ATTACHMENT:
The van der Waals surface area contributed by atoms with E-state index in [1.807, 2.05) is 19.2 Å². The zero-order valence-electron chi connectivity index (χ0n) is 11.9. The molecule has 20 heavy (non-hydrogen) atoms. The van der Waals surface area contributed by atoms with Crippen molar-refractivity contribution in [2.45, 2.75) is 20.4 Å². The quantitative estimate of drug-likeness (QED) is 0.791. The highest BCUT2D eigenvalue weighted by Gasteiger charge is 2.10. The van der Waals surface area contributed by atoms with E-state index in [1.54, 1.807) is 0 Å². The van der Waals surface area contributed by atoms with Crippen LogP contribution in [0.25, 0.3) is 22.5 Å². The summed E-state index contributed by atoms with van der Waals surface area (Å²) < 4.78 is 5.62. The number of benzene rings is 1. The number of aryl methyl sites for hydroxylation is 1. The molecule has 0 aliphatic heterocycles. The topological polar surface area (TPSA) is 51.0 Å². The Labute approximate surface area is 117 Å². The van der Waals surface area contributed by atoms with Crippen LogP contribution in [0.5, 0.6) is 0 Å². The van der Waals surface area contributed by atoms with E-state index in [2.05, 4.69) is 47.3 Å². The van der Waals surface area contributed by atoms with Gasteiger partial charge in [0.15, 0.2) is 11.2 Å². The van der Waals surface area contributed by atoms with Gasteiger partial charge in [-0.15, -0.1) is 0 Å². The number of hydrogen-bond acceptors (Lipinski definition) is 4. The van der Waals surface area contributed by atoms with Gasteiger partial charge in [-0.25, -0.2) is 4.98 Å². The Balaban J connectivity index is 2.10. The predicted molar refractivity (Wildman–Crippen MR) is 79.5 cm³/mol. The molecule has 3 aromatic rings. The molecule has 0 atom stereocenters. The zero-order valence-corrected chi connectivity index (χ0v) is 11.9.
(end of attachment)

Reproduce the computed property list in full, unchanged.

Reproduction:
The van der Waals surface area contributed by atoms with E-state index in [1.807, 2.05) is 19.2 Å². The zero-order valence-electron chi connectivity index (χ0n) is 11.9. The molecule has 20 heavy (non-hydrogen) atoms. The van der Waals surface area contributed by atoms with Crippen molar-refractivity contribution in [2.45, 2.75) is 20.4 Å². The quantitative estimate of drug-likeness (QED) is 0.791. The highest BCUT2D eigenvalue weighted by Gasteiger charge is 2.10. The van der Waals surface area contributed by atoms with E-state index in [1.54, 1.807) is 0 Å². The van der Waals surface area contributed by atoms with Crippen LogP contribution in [0.25, 0.3) is 22.5 Å². The summed E-state index contributed by atoms with van der Waals surface area (Å²) < 4.78 is 5.62. The number of benzene rings is 1. The number of aryl methyl sites for hydroxylation is 1. The molecule has 0 aliphatic heterocycles. The topological polar surface area (TPSA) is 51.0 Å². The Labute approximate surface area is 117 Å². The van der Waals surface area contributed by atoms with Crippen LogP contribution in [0.5, 0.6) is 0 Å². The van der Waals surface area contributed by atoms with E-state index in [2.05, 4.69) is 47.3 Å². The van der Waals surface area contributed by atoms with Gasteiger partial charge in [0.15, 0.2) is 11.2 Å². The van der Waals surface area contributed by atoms with Gasteiger partial charge in [-0.15, -0.1) is 0 Å². The number of hydrogen-bond acceptors (Lipinski definition) is 4. The van der Waals surface area contributed by atoms with Gasteiger partial charge in [-0.25, -0.2) is 4.98 Å². The Balaban J connectivity index is 2.10. The predicted molar refractivity (Wildman–Crippen MR) is 79.5 cm³/mol. The molecule has 3 aromatic rings. The molecule has 0 atom stereocenters. The zero-order valence-corrected chi connectivity index (χ0v) is 11.9.